From Rabbi Johanna Hershenson
Summer vacation is upon us. I hope everyone is taking advantage of school breaks, casual summer work schedules, longer sunnier days, and our proximity to so many accessible entry points to the beauty of the landscapes of the American west!
Jewish values don't go on holiday ... though, in honor of summer vacation, our Jewish value for reflection and action during the month of July is JOY and FUN! This is no joke. The Chasidim aren't the only Jewish intellectuals who contemplated joy and fun. The Lithuanian rabbinical establishment of the late 1700's and early 1800's, who created Mussar - the study and practice of integrating Jewish values into daily living, also had a great deal to say about the importance of cultivating joy in our lives here and now. Even the ancient rabbis demonstrated concern that we engage in activities that generate joy.
On Shabbat we are instructed to eat expensive meat and drink wine. We decorate our Sabbath table with candles and tablecloth, perhaps fresh-cut flowers. Chidur mitzvah is the rabbinic idiom for decorating the mitzvah, that is making it fun and pleasing to engage in the ritual with fancy candlesticks and finer dining than that with which we would indulge ourselves during the work week.
On Passover, even the poorest Jews are required to drink wine. It is the responsibility of the community to make sure even those who cannot afford to buy wine have just enough for four glasses per person on Passover's first evening. On the night we celebrate our redemption from Egypt, each and every one of us is called to feel the joy of a prince or princess who drinks wine like we might drink water.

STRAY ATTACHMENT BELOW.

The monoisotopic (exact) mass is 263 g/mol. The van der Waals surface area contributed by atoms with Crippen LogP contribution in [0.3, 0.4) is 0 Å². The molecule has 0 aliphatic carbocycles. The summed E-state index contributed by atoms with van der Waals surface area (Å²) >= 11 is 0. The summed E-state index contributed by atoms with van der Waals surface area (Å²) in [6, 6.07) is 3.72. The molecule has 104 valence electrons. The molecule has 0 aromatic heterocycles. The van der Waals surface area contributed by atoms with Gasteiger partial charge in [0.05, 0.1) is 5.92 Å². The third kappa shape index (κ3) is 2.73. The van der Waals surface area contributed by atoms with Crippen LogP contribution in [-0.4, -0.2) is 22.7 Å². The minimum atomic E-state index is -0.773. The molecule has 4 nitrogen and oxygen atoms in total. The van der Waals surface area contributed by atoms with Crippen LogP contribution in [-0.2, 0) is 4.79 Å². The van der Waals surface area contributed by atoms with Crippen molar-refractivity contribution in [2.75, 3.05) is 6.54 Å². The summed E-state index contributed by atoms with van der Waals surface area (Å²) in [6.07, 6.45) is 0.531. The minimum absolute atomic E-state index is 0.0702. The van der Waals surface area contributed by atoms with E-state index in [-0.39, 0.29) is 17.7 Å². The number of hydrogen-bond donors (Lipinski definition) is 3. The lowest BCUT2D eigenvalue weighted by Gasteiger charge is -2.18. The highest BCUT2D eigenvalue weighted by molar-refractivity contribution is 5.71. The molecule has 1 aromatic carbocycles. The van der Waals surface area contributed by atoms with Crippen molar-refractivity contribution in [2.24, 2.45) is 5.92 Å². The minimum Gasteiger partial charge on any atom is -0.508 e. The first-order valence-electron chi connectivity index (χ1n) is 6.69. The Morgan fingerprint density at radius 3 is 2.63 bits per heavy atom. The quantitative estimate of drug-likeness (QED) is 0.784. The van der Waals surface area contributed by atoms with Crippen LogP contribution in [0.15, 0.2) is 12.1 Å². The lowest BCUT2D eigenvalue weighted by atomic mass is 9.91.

During Purim, we are called upon to get drunk, so drunk we can no longer distinguish between Mordecai and Haman. Lately these commandments to drink to excess bother me when I think about those in our community whose sobriety I want to support on account of addictions that impair their quality of life. I should note that I don't believe the ritual is drunkenness for the sake of drunkenness, or even that actually engaging in libations are necessary. But rather, I think it is a call to let loose enough to laugh and have fun in the face of real life problems. On Purim we laugh at problems that should make us cry: antisemitism, corrupt governance, and patriarchal sexual objectification of women.
It is no joke to take having fun, cultivating and increasing joy, seriously as a Jewish value. It is my hope and prayer that everybody associated with our community has a summer filled with fleeting moments of pure joy for the miracle of life, for the strength and endurance so many exhibit in life. It is my hope and prayer that we appreciate the beauty of our landscape and find fun exploring its rivers, lakes, mountains and deserts along trails in and out of Central Oregon. Most of all, it is my hope and prayer that we all take advantage of lighter summer schedules and spend quality time with family and friends, deepening relationships with shared experience and memories of laughter and play.
Until the High Holy Days, Temple Beth Tikvah is here and hosting summer-time activities for the mind and celebrations of shabbat that reflect the season. Keep in touch!